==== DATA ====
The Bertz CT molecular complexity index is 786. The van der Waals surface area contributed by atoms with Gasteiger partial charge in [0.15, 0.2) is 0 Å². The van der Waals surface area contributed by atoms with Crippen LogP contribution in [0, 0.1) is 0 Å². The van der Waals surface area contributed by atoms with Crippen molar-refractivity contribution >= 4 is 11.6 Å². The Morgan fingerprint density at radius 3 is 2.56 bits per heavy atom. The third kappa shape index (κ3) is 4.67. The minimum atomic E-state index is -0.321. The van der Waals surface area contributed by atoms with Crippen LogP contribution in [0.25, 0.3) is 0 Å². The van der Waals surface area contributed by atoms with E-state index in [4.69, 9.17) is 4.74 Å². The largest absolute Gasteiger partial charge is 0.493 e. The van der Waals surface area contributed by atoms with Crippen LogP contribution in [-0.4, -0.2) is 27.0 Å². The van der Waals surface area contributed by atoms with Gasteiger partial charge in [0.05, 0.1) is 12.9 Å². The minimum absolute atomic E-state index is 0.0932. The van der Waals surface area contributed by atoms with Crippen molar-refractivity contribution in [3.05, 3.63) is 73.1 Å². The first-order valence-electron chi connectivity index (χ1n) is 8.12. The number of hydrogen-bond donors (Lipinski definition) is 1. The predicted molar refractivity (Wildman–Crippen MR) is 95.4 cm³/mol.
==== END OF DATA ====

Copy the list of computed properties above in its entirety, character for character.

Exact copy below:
The Bertz CT molecular complexity index is 786. The van der Waals surface area contributed by atoms with Gasteiger partial charge in [0.15, 0.2) is 0 Å². The van der Waals surface area contributed by atoms with Crippen LogP contribution in [0, 0.1) is 0 Å². The van der Waals surface area contributed by atoms with Crippen molar-refractivity contribution >= 4 is 11.6 Å². The Morgan fingerprint density at radius 3 is 2.56 bits per heavy atom. The third kappa shape index (κ3) is 4.67. The minimum atomic E-state index is -0.321. The van der Waals surface area contributed by atoms with Crippen LogP contribution in [0.25, 0.3) is 0 Å². The van der Waals surface area contributed by atoms with E-state index in [4.69, 9.17) is 4.74 Å². The largest absolute Gasteiger partial charge is 0.493 e. The van der Waals surface area contributed by atoms with Crippen LogP contribution in [-0.4, -0.2) is 27.0 Å². The van der Waals surface area contributed by atoms with Gasteiger partial charge in [0.05, 0.1) is 12.9 Å². The minimum absolute atomic E-state index is 0.0932. The van der Waals surface area contributed by atoms with Crippen molar-refractivity contribution in [3.05, 3.63) is 73.1 Å². The first-order valence-electron chi connectivity index (χ1n) is 8.12. The number of hydrogen-bond donors (Lipinski definition) is 1. The predicted molar refractivity (Wildman–Crippen MR) is 95.4 cm³/mol.